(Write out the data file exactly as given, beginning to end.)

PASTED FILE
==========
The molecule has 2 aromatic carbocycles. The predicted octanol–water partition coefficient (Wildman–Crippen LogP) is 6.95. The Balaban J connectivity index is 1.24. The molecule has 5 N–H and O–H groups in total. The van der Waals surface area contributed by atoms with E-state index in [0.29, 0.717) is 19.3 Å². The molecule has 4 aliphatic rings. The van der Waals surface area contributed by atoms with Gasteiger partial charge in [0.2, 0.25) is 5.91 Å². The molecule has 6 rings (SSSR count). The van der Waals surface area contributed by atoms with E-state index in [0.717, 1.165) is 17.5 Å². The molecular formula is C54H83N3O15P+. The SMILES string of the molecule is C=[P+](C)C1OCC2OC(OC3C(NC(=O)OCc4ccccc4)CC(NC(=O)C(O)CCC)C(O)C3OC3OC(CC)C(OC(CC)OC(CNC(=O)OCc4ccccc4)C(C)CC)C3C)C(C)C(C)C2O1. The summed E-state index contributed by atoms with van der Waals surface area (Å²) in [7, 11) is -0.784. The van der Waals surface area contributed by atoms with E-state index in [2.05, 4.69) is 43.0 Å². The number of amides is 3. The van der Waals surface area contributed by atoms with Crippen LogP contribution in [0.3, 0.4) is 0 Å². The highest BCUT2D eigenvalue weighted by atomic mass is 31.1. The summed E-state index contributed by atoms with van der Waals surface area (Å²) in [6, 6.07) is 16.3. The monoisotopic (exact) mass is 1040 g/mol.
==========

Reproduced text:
The molecule has 2 aromatic carbocycles. The predicted octanol–water partition coefficient (Wildman–Crippen LogP) is 6.95. The Balaban J connectivity index is 1.24. The molecule has 5 N–H and O–H groups in total. The van der Waals surface area contributed by atoms with E-state index in [0.29, 0.717) is 19.3 Å². The molecule has 4 aliphatic rings. The van der Waals surface area contributed by atoms with Gasteiger partial charge in [0.2, 0.25) is 5.91 Å². The molecule has 6 rings (SSSR count). The van der Waals surface area contributed by atoms with E-state index in [0.717, 1.165) is 17.5 Å². The molecular formula is C54H83N3O15P+. The SMILES string of the molecule is C=[P+](C)C1OCC2OC(OC3C(NC(=O)OCc4ccccc4)CC(NC(=O)C(O)CCC)C(O)C3OC3OC(CC)C(OC(CC)OC(CNC(=O)OCc4ccccc4)C(C)CC)C3C)C(C)C(C)C2O1. The summed E-state index contributed by atoms with van der Waals surface area (Å²) in [7, 11) is -0.784. The van der Waals surface area contributed by atoms with E-state index in [2.05, 4.69) is 43.0 Å². The number of amides is 3. The van der Waals surface area contributed by atoms with Crippen LogP contribution in [0.3, 0.4) is 0 Å². The highest BCUT2D eigenvalue weighted by atomic mass is 31.1. The summed E-state index contributed by atoms with van der Waals surface area (Å²) in [6, 6.07) is 16.3. The monoisotopic (exact) mass is 1040 g/mol.